In 1954, Sepp Herberger had nearly reached his goal. The German national team was in the World Cup finals.

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Those 105 minutes in Bern would change a whole country. In the first 45 minutes, the German players were immediately swept off their feet by the Hungarians. The score was 2:0 for the frontrunners in no time.

Seemingly knocked out already, Sepp Herberger's men then suddenly got back on their feet. When they shuffled back to the locker room for the half-time break – looking dead tired – the score was 2:2.

Adi Dassler was mounting long studs onto the boots; masseur Erich Deuser was serving tea; the players were hunched on the benches. There was a smell of perspiration, stale textiles, and arnica. Their mood should have been elated, combative, victorious. But as Sepp Herberger would recall years later:

"They were arguing. That's what they were doing. Defender Liebrich was scolding the forwards, Rahn was shouting at Posipal, and Turek was insulting Kohlmeyer. That was the first time I really yelled at them. I shouted, 'Shut up, all of you! We could be world champions, and you are fighting? Now I'll tell you something. These Hungarians will pounce on you again in a minute. They want to seal the deal. Look out! You need to burn for another 45 minutes. Fight against them! One for all, all for one. You know what to do. Right – now, get out onto the field!' They fell silent. Until the referee, Mr. Ling, put his head round the door and said, 'Let's go!'"

While the others had been fighting, Horst Eckel had been sitting quietly by the door, concentrating on the second half. He would have to run a lot. He would run like never before in his life, and they would win. There was no question of that.

And win they did. 3:2. The "Miracle of Bern".

And then?

Then, Horst Eckel’s "simple" life just carried on.

"I showed up at Pfaff again every morning at seven. Precision mechanic on sewing machines. Nine hours a day. Just like before. We got eight days off each year and had to take unpaid leave whenever we played international matches with the national team. Right after the World Cup, various offers from abroad came in. I could have gone to England. 150,000 German marks one-off payment plus 6,000 marks per month. They offered Fritz Walter 350,000 marks plus 10,000 a month. But nobody went because Fritz declined.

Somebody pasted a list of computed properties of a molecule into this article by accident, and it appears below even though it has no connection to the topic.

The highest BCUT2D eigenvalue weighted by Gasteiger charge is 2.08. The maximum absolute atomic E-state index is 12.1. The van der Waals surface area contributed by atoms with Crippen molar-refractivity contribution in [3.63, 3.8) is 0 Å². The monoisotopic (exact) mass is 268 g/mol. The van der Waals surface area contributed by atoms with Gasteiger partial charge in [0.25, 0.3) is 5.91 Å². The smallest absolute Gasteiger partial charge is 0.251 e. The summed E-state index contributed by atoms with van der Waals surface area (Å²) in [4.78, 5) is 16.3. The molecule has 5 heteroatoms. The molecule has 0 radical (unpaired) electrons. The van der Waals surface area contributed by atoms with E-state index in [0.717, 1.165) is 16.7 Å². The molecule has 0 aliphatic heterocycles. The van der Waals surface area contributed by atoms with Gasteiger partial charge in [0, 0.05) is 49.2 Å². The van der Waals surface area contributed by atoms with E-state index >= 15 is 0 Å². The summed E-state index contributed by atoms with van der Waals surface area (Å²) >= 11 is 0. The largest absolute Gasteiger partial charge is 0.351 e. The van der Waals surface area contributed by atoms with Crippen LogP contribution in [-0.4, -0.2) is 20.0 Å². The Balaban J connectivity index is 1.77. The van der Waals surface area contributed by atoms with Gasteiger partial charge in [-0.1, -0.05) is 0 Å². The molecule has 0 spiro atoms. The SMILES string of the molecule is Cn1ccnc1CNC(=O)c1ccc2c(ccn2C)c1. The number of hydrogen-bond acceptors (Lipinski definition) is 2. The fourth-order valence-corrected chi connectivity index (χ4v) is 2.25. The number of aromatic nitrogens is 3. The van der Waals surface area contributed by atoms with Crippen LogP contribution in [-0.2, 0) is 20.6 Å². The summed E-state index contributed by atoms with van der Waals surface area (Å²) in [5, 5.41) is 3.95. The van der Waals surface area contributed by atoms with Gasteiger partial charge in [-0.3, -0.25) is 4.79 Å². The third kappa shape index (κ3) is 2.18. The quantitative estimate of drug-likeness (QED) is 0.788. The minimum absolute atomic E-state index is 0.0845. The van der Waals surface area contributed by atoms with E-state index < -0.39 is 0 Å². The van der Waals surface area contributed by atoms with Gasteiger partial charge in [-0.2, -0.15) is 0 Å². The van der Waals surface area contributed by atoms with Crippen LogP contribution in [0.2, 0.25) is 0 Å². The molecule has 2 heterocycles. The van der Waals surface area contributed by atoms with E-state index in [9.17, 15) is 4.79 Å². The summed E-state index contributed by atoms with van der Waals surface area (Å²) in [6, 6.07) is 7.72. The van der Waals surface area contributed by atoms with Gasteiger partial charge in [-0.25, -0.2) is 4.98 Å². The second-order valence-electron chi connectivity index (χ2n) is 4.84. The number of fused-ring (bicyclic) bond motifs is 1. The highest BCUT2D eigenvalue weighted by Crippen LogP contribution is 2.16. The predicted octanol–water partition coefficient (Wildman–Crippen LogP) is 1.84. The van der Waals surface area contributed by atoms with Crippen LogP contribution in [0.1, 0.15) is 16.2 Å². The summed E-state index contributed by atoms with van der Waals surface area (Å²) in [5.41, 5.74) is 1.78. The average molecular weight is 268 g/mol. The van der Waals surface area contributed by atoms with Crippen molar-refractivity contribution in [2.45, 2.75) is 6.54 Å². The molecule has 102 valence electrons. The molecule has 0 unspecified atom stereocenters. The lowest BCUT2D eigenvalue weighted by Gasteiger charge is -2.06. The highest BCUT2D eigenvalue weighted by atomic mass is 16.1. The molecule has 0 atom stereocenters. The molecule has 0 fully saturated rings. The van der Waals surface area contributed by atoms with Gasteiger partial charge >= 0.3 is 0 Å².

In Kaiserslautern, I was earning 320 marks at the time. I know, nobody can understand today why I didn't go. But to be honest, I would actually have paid money to be allowed to play for Kaiserslautern. I got into Kaiserslautern at the age of 17. I became a regular, won my first German national cup at 19 and became world champion at 22. What else would I want? I had already achieved everything that a soccer player can achieve.

People were saying for the first time: we could get there. The whole world didn't believe in us. We were devastated politically, economically, and sports-wise. It was so enormously satisfying to come in as a complete outsider and then be able to say: We're the world champions."

Holger Gertz, one of today’s smartest German-speaking journalists, writes: "Horst Eckel was to Fritz Walter and the others who died young what Egon Bahr was to Willy Brandt. He kept the memory alive by retelling the story of the miracle. Not one bad word about Sepp Herberger, no jokes, not even about old Fritz. Comradeship? Sounds outdated, which doesn't fit with Horst Eckel, whose mind was alert until old age. Loyalty would be a better word. Friendship."

That's it. It has always been about values. Which brings us back to Adi Dassler. He loved guys like "the Greyhound" from the Palatinate.